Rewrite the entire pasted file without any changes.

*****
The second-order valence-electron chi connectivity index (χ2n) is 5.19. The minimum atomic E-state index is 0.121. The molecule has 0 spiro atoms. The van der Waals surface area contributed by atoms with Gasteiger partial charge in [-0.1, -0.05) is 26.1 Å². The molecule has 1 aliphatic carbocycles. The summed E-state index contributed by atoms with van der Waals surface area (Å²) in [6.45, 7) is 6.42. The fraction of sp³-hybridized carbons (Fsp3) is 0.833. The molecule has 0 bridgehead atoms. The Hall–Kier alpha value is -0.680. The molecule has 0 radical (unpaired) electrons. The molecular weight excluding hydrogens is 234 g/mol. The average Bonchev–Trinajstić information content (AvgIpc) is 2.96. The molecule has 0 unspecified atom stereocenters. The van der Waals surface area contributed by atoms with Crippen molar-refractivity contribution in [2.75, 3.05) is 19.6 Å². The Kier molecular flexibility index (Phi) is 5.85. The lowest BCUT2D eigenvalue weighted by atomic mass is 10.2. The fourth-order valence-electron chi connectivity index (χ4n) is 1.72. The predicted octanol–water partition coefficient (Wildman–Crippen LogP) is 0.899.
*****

The second-order valence-electron chi connectivity index (χ2n) is 5.19. The minimum atomic E-state index is 0.121. The molecule has 0 spiro atoms. The van der Waals surface area contributed by atoms with Gasteiger partial charge in [-0.1, -0.05) is 26.1 Å². The molecule has 1 aliphatic carbocycles. The summed E-state index contributed by atoms with van der Waals surface area (Å²) in [6.45, 7) is 6.42. The fraction of sp³-hybridized carbons (Fsp3) is 0.833. The molecule has 0 bridgehead atoms. The Hall–Kier alpha value is -0.680. The molecule has 0 radical (unpaired) electrons. The molecular weight excluding hydrogens is 234 g/mol. The average Bonchev–Trinajstić information content (AvgIpc) is 2.96. The molecule has 0 unspecified atom stereocenters. The van der Waals surface area contributed by atoms with Crippen molar-refractivity contribution in [2.75, 3.05) is 19.6 Å². The Kier molecular flexibility index (Phi) is 5.85. The lowest BCUT2D eigenvalue weighted by atomic mass is 10.2. The fourth-order valence-electron chi connectivity index (χ4n) is 1.72. The predicted octanol–water partition coefficient (Wildman–Crippen LogP) is 0.899.